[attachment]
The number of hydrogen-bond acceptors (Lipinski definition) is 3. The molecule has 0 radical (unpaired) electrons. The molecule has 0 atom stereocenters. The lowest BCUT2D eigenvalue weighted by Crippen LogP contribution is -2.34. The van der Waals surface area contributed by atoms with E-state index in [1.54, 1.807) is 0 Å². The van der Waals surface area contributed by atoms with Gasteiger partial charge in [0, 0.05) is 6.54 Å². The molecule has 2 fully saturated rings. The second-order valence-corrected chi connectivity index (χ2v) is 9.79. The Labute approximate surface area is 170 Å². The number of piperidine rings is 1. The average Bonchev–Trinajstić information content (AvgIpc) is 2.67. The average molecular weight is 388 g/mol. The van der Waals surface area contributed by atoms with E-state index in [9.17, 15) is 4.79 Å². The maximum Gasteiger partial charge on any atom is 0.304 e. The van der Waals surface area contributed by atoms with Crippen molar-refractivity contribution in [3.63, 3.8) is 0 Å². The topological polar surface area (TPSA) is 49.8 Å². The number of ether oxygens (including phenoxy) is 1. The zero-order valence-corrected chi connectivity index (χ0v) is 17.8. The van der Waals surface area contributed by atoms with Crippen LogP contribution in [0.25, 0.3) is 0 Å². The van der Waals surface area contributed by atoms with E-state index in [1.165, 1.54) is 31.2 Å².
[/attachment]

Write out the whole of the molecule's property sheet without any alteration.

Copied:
The number of hydrogen-bond acceptors (Lipinski definition) is 3. The molecule has 0 radical (unpaired) electrons. The molecule has 0 atom stereocenters. The lowest BCUT2D eigenvalue weighted by Crippen LogP contribution is -2.34. The van der Waals surface area contributed by atoms with E-state index in [1.54, 1.807) is 0 Å². The van der Waals surface area contributed by atoms with Gasteiger partial charge in [0, 0.05) is 6.54 Å². The molecule has 2 fully saturated rings. The second-order valence-corrected chi connectivity index (χ2v) is 9.79. The Labute approximate surface area is 170 Å². The number of piperidine rings is 1. The average Bonchev–Trinajstić information content (AvgIpc) is 2.67. The average molecular weight is 388 g/mol. The van der Waals surface area contributed by atoms with E-state index in [9.17, 15) is 4.79 Å². The maximum Gasteiger partial charge on any atom is 0.304 e. The van der Waals surface area contributed by atoms with Crippen molar-refractivity contribution in [3.63, 3.8) is 0 Å². The topological polar surface area (TPSA) is 49.8 Å². The number of ether oxygens (including phenoxy) is 1. The zero-order valence-corrected chi connectivity index (χ0v) is 17.8. The van der Waals surface area contributed by atoms with Crippen LogP contribution in [0.25, 0.3) is 0 Å². The van der Waals surface area contributed by atoms with E-state index in [1.165, 1.54) is 31.2 Å².